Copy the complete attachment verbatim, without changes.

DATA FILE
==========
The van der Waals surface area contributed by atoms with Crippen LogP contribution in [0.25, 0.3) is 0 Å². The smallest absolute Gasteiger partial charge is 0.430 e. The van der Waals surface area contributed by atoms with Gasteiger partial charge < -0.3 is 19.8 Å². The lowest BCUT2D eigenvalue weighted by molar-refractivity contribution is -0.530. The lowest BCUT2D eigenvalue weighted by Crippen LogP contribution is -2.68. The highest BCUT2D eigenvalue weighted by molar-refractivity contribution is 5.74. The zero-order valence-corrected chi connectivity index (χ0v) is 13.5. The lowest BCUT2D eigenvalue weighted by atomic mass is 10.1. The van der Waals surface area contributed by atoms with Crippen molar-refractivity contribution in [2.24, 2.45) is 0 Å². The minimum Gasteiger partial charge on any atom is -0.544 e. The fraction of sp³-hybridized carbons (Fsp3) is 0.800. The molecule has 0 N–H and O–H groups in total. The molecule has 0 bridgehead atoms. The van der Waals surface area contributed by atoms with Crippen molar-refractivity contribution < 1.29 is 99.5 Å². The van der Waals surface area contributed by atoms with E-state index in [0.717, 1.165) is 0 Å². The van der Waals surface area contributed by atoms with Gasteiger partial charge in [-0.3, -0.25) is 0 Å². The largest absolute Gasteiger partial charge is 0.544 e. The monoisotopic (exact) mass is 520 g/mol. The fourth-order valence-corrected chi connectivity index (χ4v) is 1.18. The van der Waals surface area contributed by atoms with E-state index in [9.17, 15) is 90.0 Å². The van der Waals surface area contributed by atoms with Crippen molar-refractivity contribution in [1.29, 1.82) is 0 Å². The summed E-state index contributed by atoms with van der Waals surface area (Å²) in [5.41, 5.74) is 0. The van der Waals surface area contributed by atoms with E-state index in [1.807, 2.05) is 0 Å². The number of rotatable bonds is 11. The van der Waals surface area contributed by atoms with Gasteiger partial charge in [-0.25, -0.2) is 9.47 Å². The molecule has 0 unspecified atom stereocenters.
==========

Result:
The van der Waals surface area contributed by atoms with Crippen LogP contribution in [0.25, 0.3) is 0 Å². The smallest absolute Gasteiger partial charge is 0.430 e. The van der Waals surface area contributed by atoms with Gasteiger partial charge < -0.3 is 19.8 Å². The lowest BCUT2D eigenvalue weighted by molar-refractivity contribution is -0.530. The lowest BCUT2D eigenvalue weighted by Crippen LogP contribution is -2.68. The highest BCUT2D eigenvalue weighted by molar-refractivity contribution is 5.74. The zero-order valence-corrected chi connectivity index (χ0v) is 13.5. The lowest BCUT2D eigenvalue weighted by atomic mass is 10.1. The van der Waals surface area contributed by atoms with Crippen molar-refractivity contribution in [2.24, 2.45) is 0 Å². The minimum Gasteiger partial charge on any atom is -0.544 e. The fraction of sp³-hybridized carbons (Fsp3) is 0.800. The molecule has 0 N–H and O–H groups in total. The molecule has 0 bridgehead atoms. The van der Waals surface area contributed by atoms with Crippen molar-refractivity contribution < 1.29 is 99.5 Å². The van der Waals surface area contributed by atoms with E-state index in [0.717, 1.165) is 0 Å². The van der Waals surface area contributed by atoms with Gasteiger partial charge in [-0.3, -0.25) is 0 Å². The largest absolute Gasteiger partial charge is 0.544 e. The monoisotopic (exact) mass is 520 g/mol. The fourth-order valence-corrected chi connectivity index (χ4v) is 1.18. The van der Waals surface area contributed by atoms with E-state index in [9.17, 15) is 90.0 Å². The van der Waals surface area contributed by atoms with Crippen molar-refractivity contribution in [1.29, 1.82) is 0 Å². The summed E-state index contributed by atoms with van der Waals surface area (Å²) in [5.41, 5.74) is 0. The van der Waals surface area contributed by atoms with E-state index in [1.807, 2.05) is 0 Å². The number of rotatable bonds is 11. The van der Waals surface area contributed by atoms with Gasteiger partial charge in [-0.25, -0.2) is 9.47 Å². The molecule has 0 unspecified atom stereocenters.